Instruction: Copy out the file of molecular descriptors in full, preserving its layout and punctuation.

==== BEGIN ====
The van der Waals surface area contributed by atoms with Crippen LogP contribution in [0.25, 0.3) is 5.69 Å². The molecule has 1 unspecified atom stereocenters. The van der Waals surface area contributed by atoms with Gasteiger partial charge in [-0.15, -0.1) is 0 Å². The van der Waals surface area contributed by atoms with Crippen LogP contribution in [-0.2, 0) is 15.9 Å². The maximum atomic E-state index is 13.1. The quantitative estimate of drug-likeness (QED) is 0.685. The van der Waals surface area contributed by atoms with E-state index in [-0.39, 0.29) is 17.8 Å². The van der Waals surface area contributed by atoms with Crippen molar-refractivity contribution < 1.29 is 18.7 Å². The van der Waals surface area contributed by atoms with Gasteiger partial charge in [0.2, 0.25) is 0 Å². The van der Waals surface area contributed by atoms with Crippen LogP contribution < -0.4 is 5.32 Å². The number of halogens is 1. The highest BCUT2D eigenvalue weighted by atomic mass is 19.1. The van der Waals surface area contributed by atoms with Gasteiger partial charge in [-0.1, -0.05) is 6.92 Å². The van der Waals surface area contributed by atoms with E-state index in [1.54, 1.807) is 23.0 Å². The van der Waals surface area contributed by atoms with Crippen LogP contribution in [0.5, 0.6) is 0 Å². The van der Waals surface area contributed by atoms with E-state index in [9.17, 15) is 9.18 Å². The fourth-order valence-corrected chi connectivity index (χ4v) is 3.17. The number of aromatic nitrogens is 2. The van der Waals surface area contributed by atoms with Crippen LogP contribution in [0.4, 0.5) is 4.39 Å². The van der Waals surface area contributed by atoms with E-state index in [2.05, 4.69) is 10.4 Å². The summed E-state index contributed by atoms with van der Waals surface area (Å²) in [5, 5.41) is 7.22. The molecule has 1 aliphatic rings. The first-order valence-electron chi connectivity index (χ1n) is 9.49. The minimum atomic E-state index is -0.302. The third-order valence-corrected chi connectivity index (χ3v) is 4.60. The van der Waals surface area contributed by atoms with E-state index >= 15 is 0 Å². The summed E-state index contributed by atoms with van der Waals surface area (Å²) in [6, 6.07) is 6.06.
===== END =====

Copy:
The van der Waals surface area contributed by atoms with Crippen LogP contribution in [0.25, 0.3) is 5.69 Å². The molecule has 1 unspecified atom stereocenters. The van der Waals surface area contributed by atoms with Gasteiger partial charge in [-0.15, -0.1) is 0 Å². The van der Waals surface area contributed by atoms with Crippen LogP contribution in [-0.2, 0) is 15.9 Å². The maximum atomic E-state index is 13.1. The quantitative estimate of drug-likeness (QED) is 0.685. The van der Waals surface area contributed by atoms with E-state index in [-0.39, 0.29) is 17.8 Å². The van der Waals surface area contributed by atoms with Crippen molar-refractivity contribution < 1.29 is 18.7 Å². The van der Waals surface area contributed by atoms with Gasteiger partial charge in [0.2, 0.25) is 0 Å². The van der Waals surface area contributed by atoms with Crippen LogP contribution < -0.4 is 5.32 Å². The number of halogens is 1. The highest BCUT2D eigenvalue weighted by atomic mass is 19.1. The van der Waals surface area contributed by atoms with Gasteiger partial charge in [-0.1, -0.05) is 6.92 Å². The van der Waals surface area contributed by atoms with E-state index in [1.54, 1.807) is 23.0 Å². The van der Waals surface area contributed by atoms with Crippen LogP contribution in [0.5, 0.6) is 0 Å². The van der Waals surface area contributed by atoms with E-state index in [9.17, 15) is 9.18 Å². The fourth-order valence-corrected chi connectivity index (χ4v) is 3.17. The number of aromatic nitrogens is 2. The van der Waals surface area contributed by atoms with Crippen LogP contribution in [0.4, 0.5) is 4.39 Å². The van der Waals surface area contributed by atoms with E-state index in [2.05, 4.69) is 10.4 Å². The summed E-state index contributed by atoms with van der Waals surface area (Å²) in [5, 5.41) is 7.22. The molecule has 1 aliphatic rings. The first-order valence-electron chi connectivity index (χ1n) is 9.49. The minimum atomic E-state index is -0.302. The third-order valence-corrected chi connectivity index (χ3v) is 4.60. The van der Waals surface area contributed by atoms with E-state index >= 15 is 0 Å². The summed E-state index contributed by atoms with van der Waals surface area (Å²) in [6, 6.07) is 6.06.